The Aum Shinrikyo Executions: Why Now?

With the execution of Aum Shinrikyo leader and six of his followers, Japan looks to leave behind an era of tragedy. 
On July 6, 2018, Japanese authorities executed seven members of the religious movement Aum Shinrikyo (Aum true religion, or supreme truth), which carried out the 1995 Tokyo subway sarin attack and a series of other atrocities. None of the seven of the executed men were directly involved in releasing the gas on that tragic day; four of those who did remain under a death sentence, and their executions may be imminent.
The seven executed were involved in planning and organizing the various crimes committed by Aum. Asahara Shoko (born Matsumoto Chizuo), was the founder and leader of the movement, having developed the doctrinal system instrumental to Aum’s violence and its concept of a final cosmic war of good (Aum) against evil (the corrupt material world and everyone — from the Japanese government to the general public — who lived in it). Asahara is believed to have given …

Nebraska: Death penalty too fallible to endure

The bottom line on the death penalty deserves to be at the top of any discussion of the death penalty, so here it is:

To support the death penalty, you must be willing to take the chance that the state will execute an innocent person.

The development of DNA technology proved how often the criminal justice system can go awry. Scores of death row inmates have been released after they were cleared by DNA evidence.

1 of them was Ray Krone, who spent 10 years in prison, including 3 years on death row for a murder he did not commit. At least 1 of the votes in the Legislature to repeal the death penalty came after the senator talked with Krone.

If it happened to Krone, a former Air Force sergeant with no criminal record, "It can happen to anybody," Krone says.

Could you sit across a desk from Krone and tell him you don't care if the occasional innocent person is executed?

Nebraskans know how fallible the criminal system can be. The "Beatrice 6" were railroaded into prison for a murder they did not commit. Finally DNA showed someone else committed the crime. Now Gage County is on the hook for $28.1 million in damages. It has been described as the largest false confession case in American history.

Jerry Givens executed 62 people in Virgina. He was within days of executing No. 63, but before he pulled the switch on the electric chair one more time, the inmate won a reprieve. Ultimately the inmate was exonerated and given a full pardon on the basis of DNA evidence.

Now Givens opposes the death penalty. "If I execute an innocent person, I'm no better than the people on death row," he said.

Most of the errors in the criminal justice system are made by well-meaning people who simply make mistakes.

There's another way that the justice system can miscarry. Sometimes people act with actual malice. They try to take the law into their own hands. The former head of the Crime Investigation Unit in Omaha was sentenced to prison for planting evidence that led to the wrongful arrest of 2 men for the murder of Wayne and Sharmon Stock, found shot to death in their farm house near Murdock in 2006. 2 other people were convicted for the crime.

Experts have been working for hundreds of years to rid death penalty system of the possibility of error. All they have done is add seemingly endless routes of appeal that make the death penalty horrendously expensive.

A better option than risking the possibility of executing an innocent person is replacing the death penalty with life in prison. That's why we urge Nebraskans to retain the repeal voted into law by 32 state senators.

This is the 1st of 2 editorials on Referendum No. 426 on the Nov. 8 ballot. Tomorrow's editorial lays out the conservative argument for replacing the death penalty with life in prison.

Source: Editorial Board, Lincoln Journal Star, October 16, 2016

Death penalty in Nebraska: Periodic rise and fall of opposition

Gathering signatures against the Nebraska death penalty repeal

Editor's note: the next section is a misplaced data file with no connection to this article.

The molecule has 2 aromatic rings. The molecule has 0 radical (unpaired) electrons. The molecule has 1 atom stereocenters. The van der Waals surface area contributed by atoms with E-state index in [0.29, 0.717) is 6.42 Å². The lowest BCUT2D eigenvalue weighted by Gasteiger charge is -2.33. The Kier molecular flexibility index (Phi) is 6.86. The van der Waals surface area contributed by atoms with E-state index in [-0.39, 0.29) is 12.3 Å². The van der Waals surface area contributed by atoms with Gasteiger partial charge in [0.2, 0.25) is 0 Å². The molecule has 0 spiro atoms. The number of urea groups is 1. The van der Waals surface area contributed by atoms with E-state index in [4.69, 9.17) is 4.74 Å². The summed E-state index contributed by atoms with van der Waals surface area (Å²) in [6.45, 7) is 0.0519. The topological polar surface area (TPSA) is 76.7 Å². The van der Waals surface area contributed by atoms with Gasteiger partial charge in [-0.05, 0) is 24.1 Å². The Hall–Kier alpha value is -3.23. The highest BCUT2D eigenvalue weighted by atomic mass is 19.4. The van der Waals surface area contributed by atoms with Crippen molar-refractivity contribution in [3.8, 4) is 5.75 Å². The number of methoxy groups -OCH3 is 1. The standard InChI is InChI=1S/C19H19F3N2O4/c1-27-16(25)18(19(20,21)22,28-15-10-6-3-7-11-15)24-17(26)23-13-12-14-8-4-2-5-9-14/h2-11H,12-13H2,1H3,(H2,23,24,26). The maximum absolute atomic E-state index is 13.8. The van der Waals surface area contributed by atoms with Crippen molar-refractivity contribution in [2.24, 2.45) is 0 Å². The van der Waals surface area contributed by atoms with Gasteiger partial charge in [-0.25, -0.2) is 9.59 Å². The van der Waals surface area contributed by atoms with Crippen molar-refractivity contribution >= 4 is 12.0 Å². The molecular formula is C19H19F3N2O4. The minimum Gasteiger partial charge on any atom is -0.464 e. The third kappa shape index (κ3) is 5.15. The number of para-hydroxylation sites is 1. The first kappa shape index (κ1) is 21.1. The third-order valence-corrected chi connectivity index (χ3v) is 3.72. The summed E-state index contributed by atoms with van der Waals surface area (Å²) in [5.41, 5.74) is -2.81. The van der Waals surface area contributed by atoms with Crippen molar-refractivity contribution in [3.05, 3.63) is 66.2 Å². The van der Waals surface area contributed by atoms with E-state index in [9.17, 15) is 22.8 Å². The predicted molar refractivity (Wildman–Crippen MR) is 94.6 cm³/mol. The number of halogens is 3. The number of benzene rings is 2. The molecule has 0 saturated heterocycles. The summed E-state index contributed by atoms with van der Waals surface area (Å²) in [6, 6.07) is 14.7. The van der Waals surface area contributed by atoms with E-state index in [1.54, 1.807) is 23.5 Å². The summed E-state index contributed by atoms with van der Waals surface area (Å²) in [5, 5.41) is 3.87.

Gathering signatures against the Nebraska death penalty repeal
Voters will consider a historic ballot measure next month to restore Nebraska's death penalty after the Legislature repealed it in 2015. The World-Herald is exploring several aspects of capital punishment, which will be on the Nov. 8 ballot. Today: the evolution of the death penalty.

Iowa eliminated its death penalty during the last wave of opposition to capital punishment across the United States.

It was 1965. Democrats had gained control of the State Legislature. Gov. Harold Hughes, a fervent death penalty opponent, had handily won re-election.

A majority of Iowans had come around to his view, with polls that year showing 57 % favored repeal.

Soon after convening for the year, lawmakers of both parties voted for the repeal, and Hughes quickly signed it into law.

A half century later, Iowa remains without a death penalty, and despite occasional debates, lawmakers say it's generally considered a settled issue.

"Iowans have grown up without the death penalty," said State Sen. Rob Hogg, D-Cedar Rapids. "We know that it's not needed."

Now, Nebraskans are deciding whether to revive their state's death penalty as a new wave of opposition to capital punishment builds across the nation.

The vote will join other milestones in the history of the death penalty in the United States.

It's a history older than the country itself and one marked by the periodic rise and fall of opposition. It's also a history in which the overarching trend has been away from state-sponsored execution.

Currently the number of states without a death penalty stands at an all-time high, the number of executions is approaching a 25-year low, and polls are finding support for the ultimate punishment slipping for both pragmatic and moral reasons.

The death penalty is not dead, however. It remains the law in the majority of states, the latest poll shows more support than opposition, and religious institutions remain divided over its morality.

Opponents cite the actions of a conservative Nebraska Legislature as evidence that momentum is in their favor.

State lawmakers last year overrode a veto by Gov. Pete Ricketts to repeal the death penalty. Ricketts and other capital punishment supporters responded with a referendum petition.

The petition's success put the issue on the Nov. 8 ballot, meaning voters will decide whether to let the repeal stand or to undo it and put the death penalty back on the books.

Nebraska is 1 of 20 states that have done away with their death penalties. 8 have done so in the past decade alone.

That marks a major shift for a punishment that has been part of the United States since the early days of European settlement.